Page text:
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Governance of Emerging Technologies: Aligning Policy Analysis with the Public’s Values

Edited by Gregory E. Kaebnick and Michael K. Gusmano

Emerging biotechnologies hold great promise but could pose great risks. However, the benefits and costs are often difficult to anticipate and hard to quantify, and they can vary widely among the populations and environments.

How can we make wise policy decisions about emerging technologies—decisions that are grounded in facts yet anticipate unknowns and promote the public’s preferences and values? A new special report from The Hastings Center examines the options and proposes improvements. Governance of Emerging Technologies: Aligning Policy Analysis with the Public’s Values, edited by Hastings Center research scholars Gregory E. Kaebnick and Michael K. Gusmano, is the product of a National Science Foundation-supported project at The Hastings Center. Gusmano is also an associate professor of health policy at Rutgers University School of Public Health.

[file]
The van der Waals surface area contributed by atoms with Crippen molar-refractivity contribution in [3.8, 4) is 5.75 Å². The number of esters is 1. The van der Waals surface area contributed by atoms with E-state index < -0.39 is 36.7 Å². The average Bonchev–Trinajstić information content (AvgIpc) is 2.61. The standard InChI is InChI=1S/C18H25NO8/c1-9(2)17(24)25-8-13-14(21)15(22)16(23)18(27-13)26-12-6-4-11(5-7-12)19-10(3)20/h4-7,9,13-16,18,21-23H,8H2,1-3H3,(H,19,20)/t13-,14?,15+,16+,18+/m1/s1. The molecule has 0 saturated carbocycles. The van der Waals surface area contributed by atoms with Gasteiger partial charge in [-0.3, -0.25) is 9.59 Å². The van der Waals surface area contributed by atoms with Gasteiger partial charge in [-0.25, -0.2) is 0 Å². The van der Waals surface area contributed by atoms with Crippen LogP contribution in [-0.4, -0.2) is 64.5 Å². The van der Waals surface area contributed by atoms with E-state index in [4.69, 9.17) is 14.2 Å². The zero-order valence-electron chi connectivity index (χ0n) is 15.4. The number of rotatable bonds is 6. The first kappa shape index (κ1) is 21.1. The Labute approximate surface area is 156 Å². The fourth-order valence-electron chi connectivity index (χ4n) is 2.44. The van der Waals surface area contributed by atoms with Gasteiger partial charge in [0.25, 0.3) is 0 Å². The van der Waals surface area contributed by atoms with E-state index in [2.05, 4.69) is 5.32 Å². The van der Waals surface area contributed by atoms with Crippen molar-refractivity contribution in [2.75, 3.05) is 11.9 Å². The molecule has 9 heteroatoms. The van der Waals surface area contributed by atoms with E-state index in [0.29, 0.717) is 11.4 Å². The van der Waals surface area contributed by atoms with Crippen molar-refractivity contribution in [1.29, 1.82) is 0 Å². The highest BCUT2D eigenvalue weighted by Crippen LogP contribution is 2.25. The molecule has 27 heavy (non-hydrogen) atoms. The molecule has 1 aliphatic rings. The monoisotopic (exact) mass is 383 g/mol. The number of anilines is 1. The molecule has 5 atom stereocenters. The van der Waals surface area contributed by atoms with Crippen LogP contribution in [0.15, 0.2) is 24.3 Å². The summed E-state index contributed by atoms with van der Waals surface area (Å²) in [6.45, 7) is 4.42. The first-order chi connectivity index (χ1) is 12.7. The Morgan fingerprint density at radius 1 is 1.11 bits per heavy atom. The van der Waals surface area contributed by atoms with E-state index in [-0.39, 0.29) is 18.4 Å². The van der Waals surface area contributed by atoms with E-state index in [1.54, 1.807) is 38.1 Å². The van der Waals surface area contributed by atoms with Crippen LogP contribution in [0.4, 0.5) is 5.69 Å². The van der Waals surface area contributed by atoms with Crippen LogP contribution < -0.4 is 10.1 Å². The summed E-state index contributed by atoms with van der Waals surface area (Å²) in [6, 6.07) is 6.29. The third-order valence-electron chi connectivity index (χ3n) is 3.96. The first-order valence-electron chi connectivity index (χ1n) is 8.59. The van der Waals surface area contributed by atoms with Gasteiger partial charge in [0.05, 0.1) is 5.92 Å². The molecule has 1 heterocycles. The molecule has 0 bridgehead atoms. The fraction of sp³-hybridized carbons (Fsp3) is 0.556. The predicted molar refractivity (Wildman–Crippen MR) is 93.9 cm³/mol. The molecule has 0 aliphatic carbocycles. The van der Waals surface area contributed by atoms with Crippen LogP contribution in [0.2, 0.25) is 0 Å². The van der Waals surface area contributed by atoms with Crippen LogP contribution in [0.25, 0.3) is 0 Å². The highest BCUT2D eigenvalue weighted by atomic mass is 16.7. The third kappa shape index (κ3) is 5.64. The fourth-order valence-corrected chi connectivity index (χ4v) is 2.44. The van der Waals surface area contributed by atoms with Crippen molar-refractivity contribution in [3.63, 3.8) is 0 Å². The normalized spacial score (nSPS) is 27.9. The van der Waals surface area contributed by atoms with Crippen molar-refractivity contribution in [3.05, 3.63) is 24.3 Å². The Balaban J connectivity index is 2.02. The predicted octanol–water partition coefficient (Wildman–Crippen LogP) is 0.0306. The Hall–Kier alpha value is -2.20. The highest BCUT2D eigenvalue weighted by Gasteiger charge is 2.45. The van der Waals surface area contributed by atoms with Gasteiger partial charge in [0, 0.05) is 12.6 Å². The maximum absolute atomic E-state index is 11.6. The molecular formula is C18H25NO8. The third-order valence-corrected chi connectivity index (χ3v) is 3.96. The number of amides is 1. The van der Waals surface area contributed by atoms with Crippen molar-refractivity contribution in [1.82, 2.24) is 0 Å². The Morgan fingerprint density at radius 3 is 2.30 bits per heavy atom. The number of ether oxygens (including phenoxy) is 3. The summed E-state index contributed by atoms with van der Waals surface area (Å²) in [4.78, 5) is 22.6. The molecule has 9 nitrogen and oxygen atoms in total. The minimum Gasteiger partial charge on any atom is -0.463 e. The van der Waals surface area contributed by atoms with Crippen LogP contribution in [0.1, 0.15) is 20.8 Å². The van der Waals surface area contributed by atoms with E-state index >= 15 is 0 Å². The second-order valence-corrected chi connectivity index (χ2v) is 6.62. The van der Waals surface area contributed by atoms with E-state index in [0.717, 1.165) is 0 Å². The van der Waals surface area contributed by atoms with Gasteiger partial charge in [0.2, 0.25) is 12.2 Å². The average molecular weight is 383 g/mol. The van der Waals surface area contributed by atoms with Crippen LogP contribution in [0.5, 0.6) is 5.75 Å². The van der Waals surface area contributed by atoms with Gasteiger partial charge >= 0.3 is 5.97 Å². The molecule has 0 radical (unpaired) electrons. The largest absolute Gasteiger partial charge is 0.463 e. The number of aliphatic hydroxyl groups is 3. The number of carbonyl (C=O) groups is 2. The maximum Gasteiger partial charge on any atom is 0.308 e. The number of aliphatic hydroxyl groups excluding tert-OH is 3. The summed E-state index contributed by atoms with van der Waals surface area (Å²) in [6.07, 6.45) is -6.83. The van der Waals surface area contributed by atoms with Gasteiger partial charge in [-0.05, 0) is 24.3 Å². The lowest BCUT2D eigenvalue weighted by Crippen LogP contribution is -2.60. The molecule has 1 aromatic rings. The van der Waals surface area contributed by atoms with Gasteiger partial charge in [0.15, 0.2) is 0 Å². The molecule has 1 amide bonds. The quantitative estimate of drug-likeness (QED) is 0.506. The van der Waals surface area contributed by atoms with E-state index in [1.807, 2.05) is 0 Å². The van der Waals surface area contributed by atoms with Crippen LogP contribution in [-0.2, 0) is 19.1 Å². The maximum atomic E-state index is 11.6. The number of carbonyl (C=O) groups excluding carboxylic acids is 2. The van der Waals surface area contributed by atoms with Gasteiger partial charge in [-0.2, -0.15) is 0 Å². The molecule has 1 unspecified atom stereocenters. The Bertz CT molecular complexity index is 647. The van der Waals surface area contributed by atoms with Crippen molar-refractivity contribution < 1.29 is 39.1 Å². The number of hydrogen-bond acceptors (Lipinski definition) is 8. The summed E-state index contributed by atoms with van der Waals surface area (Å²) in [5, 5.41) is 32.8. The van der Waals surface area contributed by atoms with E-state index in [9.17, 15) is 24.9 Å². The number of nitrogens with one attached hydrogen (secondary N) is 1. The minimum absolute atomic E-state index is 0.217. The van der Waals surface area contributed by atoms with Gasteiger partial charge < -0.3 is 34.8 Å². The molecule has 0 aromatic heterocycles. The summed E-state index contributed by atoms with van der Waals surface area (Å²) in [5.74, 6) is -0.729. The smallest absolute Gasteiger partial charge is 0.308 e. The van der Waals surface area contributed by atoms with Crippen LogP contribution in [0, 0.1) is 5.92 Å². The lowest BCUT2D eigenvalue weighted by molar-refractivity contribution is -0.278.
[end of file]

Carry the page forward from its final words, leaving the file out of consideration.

TABLE OF CONTENTS

INTRODUCTION

Making Policies about Emerging Technologies
Gregory E. Kaebnick and Michael K. Gusmano

ESSAYS

CBA and Values

Benefit-Cost Analysis and Emerging Technologies
Brian Mannix

Demystifying Evidence-Based Policy Analysis by Revealing Hidden Value-Laden Constraints
Adam M. Finkel

Criticisms and Alternatives

Behavioral Economics and the Public Acceptance of Synthetic Biology
Adam Oliver

Lessons from Environmental Regulation
Amy Sinden

Integrating Scenario Planning and Cost-Benefit Methods
Stephen C. Aldrich

Beyond Cost-Benefit Analysis in the Governance of Synthetic Biology
Wendell Wallach, Marc Saner and Gary Marchant

From CBA to Precautionary Appraisal: Practical Responses to Intractable Problems
Andrew Stirling and Josie Coburn

CBA and Precaution: Policy-Making about Emerging Technologies
Gregory E. Kaebnick and Michael K. Gusmano